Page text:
The Importance of HRV Systems

March 2016


By Keith Wilder, CAPS, CGP


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Older homes, drafts, insufficient insulation… all affect heating costs, yet the infiltration of fresh air is needed for a home to be habitable, especially health-wise.




After the 70’s, new homes left the blueprint designed to be tight. Homes were finally becoming thermally efficient. What some began to wonder, though, was whether they were habitable. It turns out that those heat-robbing drafts had a role in the ecosystem of the home: they provided fresh air to breathe.



Without realizing it, builders before the energy crisis had been installing an effective, albeit haphazard, ventilation systems. If you could afford the heating bills, it worked.




Ventilation is essential for a healthy home environment




Life inside today’s tight homes generates both moisture and pollutants. The moisture comes from cooking, washing, showers and breathing. At excessive levels, moisture condenses on windows and can cause structural deterioration. Areas of excessive moisture are also breeding grounds for mold, mildew, fungi, dust mites and bacteria. You know you have a problem if you find moisture collecting on your windows, or if you notice black spots on walls. Mold spores and dust can easily become airborne and circulate freely throughout the house, possibly causing a range of symptoms and allergic reactions.




In addition to disproportionate moisture, appliances that utilize combustion have the potential for allowing gases, including carbon monoxide, and other pollutants to escape into the air. Some common sources may include gas ranges and water heaters, unvented space heaters, leaky chimneys and wood-burning appliances. Even breathing can add to home air quality when carbon dioxide reaches excessive levels, creating stale air. And that's not all that gets into the air. If your home is new, the very products it's made of can emit off-gases… new carpets, stains, glues, paints, floor finishes, furniture, drapes all emit off-gases. A better whole-house solution is to create balanced ventilation. This way, one fan blows the stale, polluted air out of the house while another replaces it with fresh. Of course, if the fresh air is cold, you need to warm it up, and that costs money.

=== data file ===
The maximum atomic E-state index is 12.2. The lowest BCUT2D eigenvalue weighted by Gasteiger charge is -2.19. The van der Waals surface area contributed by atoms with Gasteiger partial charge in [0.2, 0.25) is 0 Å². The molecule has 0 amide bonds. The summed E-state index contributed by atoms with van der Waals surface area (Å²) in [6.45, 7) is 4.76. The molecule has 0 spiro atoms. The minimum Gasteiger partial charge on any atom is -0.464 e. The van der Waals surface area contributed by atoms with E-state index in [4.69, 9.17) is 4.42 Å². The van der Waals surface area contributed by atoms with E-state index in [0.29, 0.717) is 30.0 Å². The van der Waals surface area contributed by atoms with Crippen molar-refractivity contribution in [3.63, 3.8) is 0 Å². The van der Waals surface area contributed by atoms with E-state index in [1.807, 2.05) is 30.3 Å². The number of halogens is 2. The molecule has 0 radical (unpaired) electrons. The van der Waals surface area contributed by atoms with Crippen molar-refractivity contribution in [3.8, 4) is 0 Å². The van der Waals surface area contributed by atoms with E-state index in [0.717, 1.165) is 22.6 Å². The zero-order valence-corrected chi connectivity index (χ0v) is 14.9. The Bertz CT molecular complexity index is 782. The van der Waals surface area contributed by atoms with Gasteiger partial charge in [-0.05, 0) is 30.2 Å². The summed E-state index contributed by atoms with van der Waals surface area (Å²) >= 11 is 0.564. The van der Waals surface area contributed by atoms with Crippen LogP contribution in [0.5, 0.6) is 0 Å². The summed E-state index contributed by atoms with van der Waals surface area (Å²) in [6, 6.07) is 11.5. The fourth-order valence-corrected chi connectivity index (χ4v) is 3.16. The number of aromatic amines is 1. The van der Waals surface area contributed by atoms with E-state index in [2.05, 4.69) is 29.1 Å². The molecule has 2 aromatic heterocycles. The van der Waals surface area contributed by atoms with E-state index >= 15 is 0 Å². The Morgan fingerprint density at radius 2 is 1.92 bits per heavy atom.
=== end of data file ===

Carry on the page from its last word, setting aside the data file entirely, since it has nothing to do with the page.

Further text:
Heat-Recovery Ventilator (HRV)




A heat-recovery ventilator (HRV) is similar to a balanced ventilation system, except it uses the heat in the outgoing stale air to warm up the fresh air. Depending on the model, HRVs can recover up to 85 percent of the heat in the outgoing airstream, making these ventilators a lot easier on your budget than opening a few windows. And, an HRV contains filters that keep particulates such as pollen or dust from entering the house. An average HRV installation can run from $2500 to $3500, but costs will vary widely depending on the specific situation.




A typical unit features two fans – one to take out household air and the other to bring in fresh air. What makes an HRV unique is the heat-exchange core. The core transfers heat from the outgoing stream to the incoming stream in the same way that the radiator in your car transfers heat from the engine's coolant to the outside air. It's composed of a series of narrow alternating passages through which incoming and outgoing airstreams flow. As the streams move through, heat is transferred from the warm side of each passage to the cold, while the airstreams never mix.




Although an HRV can be effective in the summer months, taking heat from incoming fresh warm air and transfer it into any stale air-conditioned exhaust air, it's most popular in colder climates during the winter. A typical HRV for residential use might move as much as 200 cfm of air, but the fan speed can be set to suit the air quality in the home. For example, a slow to medium fan speed may be adequate for normal living, while a house full of guests might require the highest setting. Controls are available for intermittent and remote operation.




HRVs are ideal for tight, moisture-prone homes because they replace the humid air with dry, fresh air. In climates with excessive outdoor humidity, an energy-recovery ventilator is more suitable. This device is similar to an HRV, but dehumidifies the incoming fresh airstream.




If you are interested in an HRV system, there are a couple of HVAC companies in the Tri-County Home Builders Association: Norstar Heating & Cooling in Colville and Systech Mechanical in Chewelah.